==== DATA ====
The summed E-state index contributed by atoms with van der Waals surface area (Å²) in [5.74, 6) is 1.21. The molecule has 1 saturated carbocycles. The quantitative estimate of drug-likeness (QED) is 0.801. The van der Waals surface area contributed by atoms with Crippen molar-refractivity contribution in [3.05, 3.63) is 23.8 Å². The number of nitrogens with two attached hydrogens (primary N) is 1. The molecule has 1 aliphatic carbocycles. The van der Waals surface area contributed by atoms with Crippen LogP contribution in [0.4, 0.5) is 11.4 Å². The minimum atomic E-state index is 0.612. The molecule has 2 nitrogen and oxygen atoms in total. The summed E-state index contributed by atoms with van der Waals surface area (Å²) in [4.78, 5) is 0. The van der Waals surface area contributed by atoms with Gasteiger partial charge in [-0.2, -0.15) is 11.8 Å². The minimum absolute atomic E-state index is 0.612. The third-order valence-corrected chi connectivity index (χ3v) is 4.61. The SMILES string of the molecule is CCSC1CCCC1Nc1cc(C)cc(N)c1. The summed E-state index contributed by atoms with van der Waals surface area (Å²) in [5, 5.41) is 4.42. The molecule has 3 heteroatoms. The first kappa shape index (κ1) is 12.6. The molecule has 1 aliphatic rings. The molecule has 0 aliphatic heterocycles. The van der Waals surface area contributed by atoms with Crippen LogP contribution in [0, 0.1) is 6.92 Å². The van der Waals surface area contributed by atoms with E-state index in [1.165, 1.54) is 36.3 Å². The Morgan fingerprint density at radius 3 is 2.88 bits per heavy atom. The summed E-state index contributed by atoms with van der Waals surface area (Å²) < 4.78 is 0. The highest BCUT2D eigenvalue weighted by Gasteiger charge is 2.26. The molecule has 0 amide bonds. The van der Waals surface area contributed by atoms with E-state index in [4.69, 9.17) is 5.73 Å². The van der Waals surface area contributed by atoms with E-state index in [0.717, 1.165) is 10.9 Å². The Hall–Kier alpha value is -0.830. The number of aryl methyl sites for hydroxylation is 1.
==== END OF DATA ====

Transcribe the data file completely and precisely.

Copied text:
The summed E-state index contributed by atoms with van der Waals surface area (Å²) in [5.74, 6) is 1.21. The molecule has 1 saturated carbocycles. The quantitative estimate of drug-likeness (QED) is 0.801. The van der Waals surface area contributed by atoms with Crippen molar-refractivity contribution in [3.05, 3.63) is 23.8 Å². The number of nitrogens with two attached hydrogens (primary N) is 1. The molecule has 1 aliphatic carbocycles. The van der Waals surface area contributed by atoms with Crippen LogP contribution in [0.4, 0.5) is 11.4 Å². The minimum atomic E-state index is 0.612. The molecule has 2 nitrogen and oxygen atoms in total. The summed E-state index contributed by atoms with van der Waals surface area (Å²) in [4.78, 5) is 0. The van der Waals surface area contributed by atoms with Gasteiger partial charge in [-0.2, -0.15) is 11.8 Å². The minimum absolute atomic E-state index is 0.612. The third-order valence-corrected chi connectivity index (χ3v) is 4.61. The SMILES string of the molecule is CCSC1CCCC1Nc1cc(C)cc(N)c1. The summed E-state index contributed by atoms with van der Waals surface area (Å²) in [5, 5.41) is 4.42. The molecule has 3 heteroatoms. The first kappa shape index (κ1) is 12.6. The molecule has 1 aliphatic rings. The molecule has 0 aliphatic heterocycles. The van der Waals surface area contributed by atoms with Crippen LogP contribution in [0, 0.1) is 6.92 Å². The van der Waals surface area contributed by atoms with E-state index in [1.165, 1.54) is 36.3 Å². The Morgan fingerprint density at radius 3 is 2.88 bits per heavy atom. The summed E-state index contributed by atoms with van der Waals surface area (Å²) < 4.78 is 0. The highest BCUT2D eigenvalue weighted by Gasteiger charge is 2.26. The molecule has 0 amide bonds. The van der Waals surface area contributed by atoms with E-state index in [4.69, 9.17) is 5.73 Å². The van der Waals surface area contributed by atoms with E-state index in [0.717, 1.165) is 10.9 Å². The Hall–Kier alpha value is -0.830. The number of aryl methyl sites for hydroxylation is 1.